Great Fire of London

    Page 1 of 34 - About 338 Essays
  • Sir Bloodworth's Role In The Destruction Of The City Of London

    This would of forced the City to pay back the damages to all of its citizens. So instead, an inferno caused by a forgetful baker, fueled by a strong wind and indecisive leadership, was blamed on Catholics and a young Frenchmen for over 150 years. Overlooked however, is the role of Sir Bloodworth; though Sir Bloodworth might not have had a personal hand in starting the fire, abusing his civic duty allowed the destruction of the Fire to increase before authoritative action was taken by Charles II. Hubert was executed and Farriner condemned in history as the careless baker who burned down the City of London; however, another person that played a major role in the destruction of the City was The Lord Mayor, Sir Thomas Bloodworth. After about…

    Words: 1823 - Pages: 8
  • Bubonic Plague In The 21st Century Essay

    the decline around September of 1666 when the Great Fire erupted. The Great Fire killed bacteria that ended major plagues in London because the fire destroyed plague ridden houses and burning is scientifically proven to kill…

    Words: 1379 - Pages: 6
  • The Enlightenment Era

    focused on more than just religion based ideas. The Enlightenment produced countless essays, inventions, scientific discoveries, laws, and revolutions. Writers also sought to examine society and human nature and enlighten their readers in a way that captured the era’s ideals. Daniel Defoe and Jean de la Fontaine are two of many writers to successfully capture multiple major ideals. Daniel Defoe, one of the countless writers in the Enlightenment Era, was open minded in writing his works. Defoe…

    Words: 964 - Pages: 4
  • Herlihy's Essay The Bubonic Plague

    In Herlihy first essay the “ Bubonic Plague…”he questions if the Black Death was even a plague. He goes back and does his research and notes the medieval chroniclers failed to mention the mass deaths of rats and other rodents, a necessary forerunner to the plague - epizootics, also didn't mention certain characteristic that aren't typically seen in a plague. His theory about the plague was that the “plague was just combinations of several diseases; “sometimes [they] worked together to produce…

    Words: 739 - Pages: 3
  • Similarities Between War And Disease

    for progress towards public health is also evident in 17th century London during one of the last plague outbreaks in Europe. In response to the recurring outbreaks the bills of mortality were created by state authorities. The bills were published once a week representing the death tally and information of city deaths. Moreover, memory does not always have to occur for human rights progress but can create a genre of historical fiction that may record the collective memory of a society under the…

    Words: 1387 - Pages: 6
  • Judith Lewis 'Trauma And Recovery'

    due to fear of the potential of a traumatic experience, the infected people were confined to their home. While Defoe believed the act was unsuccessful at stopping the spread, he believed the “confined the distempered people, who would otherwise have been both very troublesome and very dangerous” were constrained.While the act was introduced with good intentions, it is described by Defoe as a “great subject of discontent” (Journal Of A Plague Year, 369) . In addition, not only did the confinement…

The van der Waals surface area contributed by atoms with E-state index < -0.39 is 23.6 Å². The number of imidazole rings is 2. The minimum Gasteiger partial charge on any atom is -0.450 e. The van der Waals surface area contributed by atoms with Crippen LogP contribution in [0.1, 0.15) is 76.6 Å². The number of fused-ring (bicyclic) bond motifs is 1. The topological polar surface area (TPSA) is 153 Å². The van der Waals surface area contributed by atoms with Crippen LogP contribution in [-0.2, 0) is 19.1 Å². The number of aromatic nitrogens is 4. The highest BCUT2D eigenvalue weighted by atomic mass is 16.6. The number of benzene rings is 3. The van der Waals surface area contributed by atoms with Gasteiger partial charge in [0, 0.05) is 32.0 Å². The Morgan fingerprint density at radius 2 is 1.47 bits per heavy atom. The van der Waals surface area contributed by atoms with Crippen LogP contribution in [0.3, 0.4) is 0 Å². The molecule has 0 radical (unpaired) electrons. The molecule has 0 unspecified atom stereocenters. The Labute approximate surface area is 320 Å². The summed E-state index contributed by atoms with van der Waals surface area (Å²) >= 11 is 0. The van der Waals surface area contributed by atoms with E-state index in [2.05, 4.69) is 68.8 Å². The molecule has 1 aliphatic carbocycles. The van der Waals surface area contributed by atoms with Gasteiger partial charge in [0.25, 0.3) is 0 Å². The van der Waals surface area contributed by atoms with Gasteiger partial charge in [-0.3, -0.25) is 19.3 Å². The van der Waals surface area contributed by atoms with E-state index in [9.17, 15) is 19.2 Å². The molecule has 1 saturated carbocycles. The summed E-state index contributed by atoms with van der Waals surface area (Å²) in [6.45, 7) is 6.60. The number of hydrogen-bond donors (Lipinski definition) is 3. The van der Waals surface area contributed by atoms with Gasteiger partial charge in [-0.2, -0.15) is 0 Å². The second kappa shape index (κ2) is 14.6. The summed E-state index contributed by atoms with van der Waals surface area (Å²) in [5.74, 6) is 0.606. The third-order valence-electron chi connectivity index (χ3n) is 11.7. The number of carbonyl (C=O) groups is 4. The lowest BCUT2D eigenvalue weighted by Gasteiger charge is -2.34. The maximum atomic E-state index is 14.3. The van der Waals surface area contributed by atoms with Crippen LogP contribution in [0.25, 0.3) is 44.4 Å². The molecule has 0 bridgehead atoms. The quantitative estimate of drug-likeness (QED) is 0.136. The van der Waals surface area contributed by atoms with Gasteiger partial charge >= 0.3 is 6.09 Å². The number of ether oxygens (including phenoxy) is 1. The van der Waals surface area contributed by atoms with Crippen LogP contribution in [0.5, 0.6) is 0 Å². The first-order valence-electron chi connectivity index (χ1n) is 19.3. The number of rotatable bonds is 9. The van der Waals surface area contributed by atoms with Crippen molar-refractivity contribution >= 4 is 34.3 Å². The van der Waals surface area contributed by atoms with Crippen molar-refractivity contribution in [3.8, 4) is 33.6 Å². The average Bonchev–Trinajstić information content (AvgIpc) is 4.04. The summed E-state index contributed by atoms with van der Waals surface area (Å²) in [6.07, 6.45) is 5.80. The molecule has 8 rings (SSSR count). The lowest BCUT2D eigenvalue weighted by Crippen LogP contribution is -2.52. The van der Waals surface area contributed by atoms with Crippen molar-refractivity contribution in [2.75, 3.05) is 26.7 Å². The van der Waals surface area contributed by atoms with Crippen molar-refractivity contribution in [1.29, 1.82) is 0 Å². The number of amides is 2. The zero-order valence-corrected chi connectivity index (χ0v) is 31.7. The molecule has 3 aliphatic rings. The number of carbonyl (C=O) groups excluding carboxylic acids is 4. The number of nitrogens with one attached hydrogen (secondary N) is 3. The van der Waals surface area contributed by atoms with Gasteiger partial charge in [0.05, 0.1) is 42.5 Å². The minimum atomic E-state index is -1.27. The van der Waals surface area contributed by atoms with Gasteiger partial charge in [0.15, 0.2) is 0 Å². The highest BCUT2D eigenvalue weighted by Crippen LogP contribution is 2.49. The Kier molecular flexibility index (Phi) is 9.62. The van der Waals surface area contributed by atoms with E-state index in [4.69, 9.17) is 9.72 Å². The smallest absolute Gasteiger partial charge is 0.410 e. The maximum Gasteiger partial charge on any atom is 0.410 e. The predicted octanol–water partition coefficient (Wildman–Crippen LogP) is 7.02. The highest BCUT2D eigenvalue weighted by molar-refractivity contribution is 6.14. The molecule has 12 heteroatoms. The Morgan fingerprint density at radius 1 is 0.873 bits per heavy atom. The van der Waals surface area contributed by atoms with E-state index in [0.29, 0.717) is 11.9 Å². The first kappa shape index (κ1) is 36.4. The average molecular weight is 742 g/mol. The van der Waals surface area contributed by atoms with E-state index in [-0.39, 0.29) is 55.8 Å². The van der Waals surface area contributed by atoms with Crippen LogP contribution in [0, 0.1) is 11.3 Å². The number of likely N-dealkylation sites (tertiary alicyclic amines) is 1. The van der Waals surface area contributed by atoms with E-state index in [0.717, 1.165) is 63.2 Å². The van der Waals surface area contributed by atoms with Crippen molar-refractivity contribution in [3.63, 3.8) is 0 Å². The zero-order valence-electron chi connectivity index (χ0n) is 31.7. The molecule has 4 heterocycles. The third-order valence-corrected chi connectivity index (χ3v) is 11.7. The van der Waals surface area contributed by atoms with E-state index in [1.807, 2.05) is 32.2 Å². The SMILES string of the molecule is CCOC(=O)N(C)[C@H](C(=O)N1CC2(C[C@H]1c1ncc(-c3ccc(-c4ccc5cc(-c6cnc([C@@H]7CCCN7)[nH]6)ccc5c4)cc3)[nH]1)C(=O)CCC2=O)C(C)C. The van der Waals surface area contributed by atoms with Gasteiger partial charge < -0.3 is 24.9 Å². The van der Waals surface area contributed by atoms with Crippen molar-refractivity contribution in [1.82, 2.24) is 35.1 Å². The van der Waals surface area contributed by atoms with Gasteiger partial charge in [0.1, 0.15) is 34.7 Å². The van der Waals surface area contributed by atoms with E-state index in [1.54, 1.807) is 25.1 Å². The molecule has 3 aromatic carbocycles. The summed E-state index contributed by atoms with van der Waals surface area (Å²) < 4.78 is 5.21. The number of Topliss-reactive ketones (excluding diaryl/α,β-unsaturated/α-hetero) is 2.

Words: 1365 - Pages: 6
  • October 8, 1871: The Great Fire

    The Great Fire Chicago in October 8, 1871, was a city ready to burn like a fireplace and the author Jim Murphy showed enough evidence to show it’s a city ready to burn. Also in the book you could see the fire from miles,but they didn’t think it was something to worry about. In the book he tells you most of the city was made of wood. Such as “houses, roads, sidewalks, and even companies because they didn’t have enough money to make it out of stone”. There was only a few fireproof buildings in…

    Words: 501 - Pages: 3
  • History Of Chicago Union Hospital

    Advocate Illinois Masonic has a rich history in how it became the hospital it is today. Before it was called Illinois Masonic, it was Chicago Union Hospital. The Union Hospital was organized during the time of rebuilding post the great Chicago fire in 1901. Belden Avenue Baptist Church Steadfast Sunday School organized the union hospital. Amongst the board members of the hospital were some Masons who formed an association for the purpose of providing free medical and surgical treatment for…

    Words: 1030 - Pages: 4
  • The Myth Of The O Leary Cow Theory

    On October 8th, 1871, a tremendous fire broke out in the city of Chicago. Everyone had been doing their normal daily deeds when an unexpected fire started. The fire killed hundreds and left thousands homeless. This disaster fire grew quickly making it difficult to stop it as it spread north and east to the center of the city. Many people still to this day do not know or have evidence on how this chaos began. Although there are many theories about it, the O’Leary cow theory is the most…

    Words: 371 - Pages: 2
  • Zea Family Lineage

    Zea Family Lineage Essay Before you begin to read what I have written I would like to thank the most caring and kind grandparents anyone could ask for. Giving me this opportunity to earn your support and at the same time learn about the lineage of the Zea family. I am extremely grateful for the chance to delve into a history I am most certainly unaware of. A long time before my Great Grandfather, Lawrence Dale Zea, and his sisters Louise and Lucille, and brother Kenny lived in Illinois the Zea…

    Words: 2329 - Pages: 10
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